Hashtivism – Using Hashtags for Activism

hunger strike

 

#MizzouHungerStrike. #ConcernedStudent1950. #BlackLivesMatter. #ShoutYourAbortion.

I’m sure you’ve all heard or seen one of these hashtags, whether it was in August during the Ferguson unrest, or it was yesterday referring to the hunger strike that went on at the University of Missouri campus. Many people think that in order to be considered an “activist,” you have to participate in strikes, sit-ins, or marches, but did you know that hashtags are now imperative to the success of activism campaigns?

Last week, Jonathan Butler announced that he was going on a hunger strike, stating, “Justice is worth fighting for,” and that he would not eat another meal until the president of the University of Missouri, Tim Wolfe, was removed from office. Tim Wolfe has been under major fire the past few months for refusing to respond to the racial tensions that have been happening on the Mizzou campus. After Butler announced his strike, the university and the entire U.S. exploded with support. #MizzouHungerStrike began trending on Twitter, and people from all over were showing support for Butler’s cause. Not long after, a group from the University of Missouri known as #ConcernedStudent1950 showed their support via social media. This past week, thousands of people have joined the cause to stop racial tensions on the Mizzou campus. But the final straw for Wolfe was when the Mizzou football team joined the cause and refused to play until he was removed from office. Monday morning, Tim Wolfe resigned from office at the University of Missouri. One student, one football team, and thousands of voices via social media were able to remove a man who wasn’t doing his job from office. The virtual voice of today’s generation was heard loud and clear in Columbia, Missouri, and that sent Wolfe packing.

The strike at the University of Missouri was only one example of hashtags creating a change online. #BlackLivesMatter has brought on thousands of people to the cause. #ShoutYourAbortion has encouraged women to not be ashamed of their choices to have an abortion. So, not only have hashtags been able to help a movement get the momentum it really needs to be heard, but they’re able to bring awareness to issues otherwise ignored.

Hashtag activism, dubbed “hashtivism” by its supporters, has received a lot of critical reviews since it began. People say it’s a cop-out due to people not wanting to show their support in real life. However, do those saying it’s a cop-out not see that the ones using hashtags to support their cause (millennials) are not only showing their friends what they support by posting it online, but they’re showing the entire world what they believe? Using such a popular activist hashtag such as #BlackLivesMatter automatically marks you as a supporter of the cause not only to your “real-life” friends but to the people you’re connected with on social media. So, those who say it’s a cop-out obviously have no idea what kind of power social media holds.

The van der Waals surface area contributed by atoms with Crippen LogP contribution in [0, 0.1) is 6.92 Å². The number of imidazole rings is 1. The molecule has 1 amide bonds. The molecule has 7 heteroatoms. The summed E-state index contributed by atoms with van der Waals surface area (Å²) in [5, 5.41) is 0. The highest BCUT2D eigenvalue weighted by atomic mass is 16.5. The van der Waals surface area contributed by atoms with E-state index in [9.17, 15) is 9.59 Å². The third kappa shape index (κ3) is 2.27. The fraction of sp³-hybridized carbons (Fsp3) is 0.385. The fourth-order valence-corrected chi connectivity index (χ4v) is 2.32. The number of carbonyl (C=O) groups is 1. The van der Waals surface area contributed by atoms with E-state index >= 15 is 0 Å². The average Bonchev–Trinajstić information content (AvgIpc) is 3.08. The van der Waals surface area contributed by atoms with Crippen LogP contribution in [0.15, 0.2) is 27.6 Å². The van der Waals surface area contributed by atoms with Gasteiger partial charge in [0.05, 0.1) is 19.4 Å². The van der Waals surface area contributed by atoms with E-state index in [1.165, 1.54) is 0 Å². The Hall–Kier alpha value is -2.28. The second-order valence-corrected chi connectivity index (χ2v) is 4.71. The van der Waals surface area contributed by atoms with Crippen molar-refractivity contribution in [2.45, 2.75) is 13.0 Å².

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#BlackLivesMatter, despite some of the hatred it has received, has proven to be one of the most powerful campaigns this nation has ever seen. It’s encouraged people to stand up for their rights, freedoms, and to not allow people of any race or ethnicity to treat them any different based on the color of their skin. People should be able to proudly say “I am white,” “I am black,” “I am Hispanic,” or however they identify themselves, and not be afraid of backlash from people with different colors of skin.

The same goes for the strike that happened at Mizzou. It’s shown students from universities all over the United States that they can make a difference at their school. It has shown students, especially those at Mizzou, that they are all entitled to the best education that they can receive despite their race. These hashtags empower people to finally make a difference in a world where a change is needed.

#MizzouHungerStrike, #ConcernedStudent1950, and #BlackLivesMatter are only a few of the activist hashtags that I’ve followed very closely. However, I do believe that they are the best examples one can have of what an activism  campaign should look like. Yes, the movement that happened at Mizzou did have a lot of supporters on site, and yes, the #BlackLivesMatter campaign includes a lot of people doing marches, sit-ins, and strikes. BUT, the amount of people supporting the cause online because they are unable to attend these “real-life” movements are invaluable to the movement of these causes. These online voices were, and will continue to be, a huge force in these activism campaigns and any future campaigns to come.

Don’t be afraid to show support for a campaign that you whole-heartedly support, but be aware that with a campaign as popular as #BlackLivesMatter, or #ShoutYourAbortion, you will receive some backlash from those who whole-heartedly are against it. However, if you renounce your belief due to that backlash, you may receive more adverse reactions than before. Hashtivism is a great way to support a cause for something that isn’t happening near you such as the events in Ferguson, Columbia, or many other places around the world. You can rise up and share your opinion and feelings on activism campaigns from thousands of miles away. And THAT is why hashtag activism is key to the success of activism movements.

Hashtivism is here to stay and it’s something that I foresee changing the way that modern-day activists get their message out to every demographic. The future of activism is here, and this is only the beginning.

By: Harley Crawshaw | @harley_crawshaw

About Harley Crawshaw